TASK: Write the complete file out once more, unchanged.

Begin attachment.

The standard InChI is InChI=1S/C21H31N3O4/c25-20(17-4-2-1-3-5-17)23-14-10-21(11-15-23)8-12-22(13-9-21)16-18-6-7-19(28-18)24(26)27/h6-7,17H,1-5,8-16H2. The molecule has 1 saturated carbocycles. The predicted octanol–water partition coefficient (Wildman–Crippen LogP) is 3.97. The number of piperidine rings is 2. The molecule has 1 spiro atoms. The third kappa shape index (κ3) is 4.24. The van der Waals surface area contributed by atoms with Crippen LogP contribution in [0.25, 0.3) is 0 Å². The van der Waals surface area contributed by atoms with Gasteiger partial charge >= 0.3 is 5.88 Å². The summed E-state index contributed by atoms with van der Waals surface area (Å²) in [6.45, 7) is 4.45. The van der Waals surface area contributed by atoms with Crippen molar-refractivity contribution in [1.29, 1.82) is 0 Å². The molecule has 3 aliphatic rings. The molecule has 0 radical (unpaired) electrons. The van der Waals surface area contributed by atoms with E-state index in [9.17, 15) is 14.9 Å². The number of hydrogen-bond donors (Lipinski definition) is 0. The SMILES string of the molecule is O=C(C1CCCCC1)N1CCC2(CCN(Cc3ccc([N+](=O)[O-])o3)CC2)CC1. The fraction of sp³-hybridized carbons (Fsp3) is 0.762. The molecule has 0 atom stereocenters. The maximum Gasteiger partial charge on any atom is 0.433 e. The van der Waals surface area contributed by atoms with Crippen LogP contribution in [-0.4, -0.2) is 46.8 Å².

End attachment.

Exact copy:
The standard InChI is InChI=1S/C21H31N3O4/c25-20(17-4-2-1-3-5-17)23-14-10-21(11-15-23)8-12-22(13-9-21)16-18-6-7-19(28-18)24(26)27/h6-7,17H,1-5,8-16H2. The molecule has 1 saturated carbocycles. The predicted octanol–water partition coefficient (Wildman–Crippen LogP) is 3.97. The number of piperidine rings is 2. The molecule has 1 spiro atoms. The third kappa shape index (κ3) is 4.24. The van der Waals surface area contributed by atoms with Crippen LogP contribution in [0.25, 0.3) is 0 Å². The van der Waals surface area contributed by atoms with Gasteiger partial charge >= 0.3 is 5.88 Å². The summed E-state index contributed by atoms with van der Waals surface area (Å²) in [6.45, 7) is 4.45. The van der Waals surface area contributed by atoms with Crippen molar-refractivity contribution in [1.29, 1.82) is 0 Å². The molecule has 3 aliphatic rings. The molecule has 0 radical (unpaired) electrons. The van der Waals surface area contributed by atoms with E-state index in [9.17, 15) is 14.9 Å². The number of hydrogen-bond donors (Lipinski definition) is 0. The SMILES string of the molecule is O=C(C1CCCCC1)N1CCC2(CCN(Cc3ccc([N+](=O)[O-])o3)CC2)CC1. The fraction of sp³-hybridized carbons (Fsp3) is 0.762. The molecule has 0 atom stereocenters. The maximum Gasteiger partial charge on any atom is 0.433 e. The van der Waals surface area contributed by atoms with Crippen LogP contribution in [-0.4, -0.2) is 46.8 Å².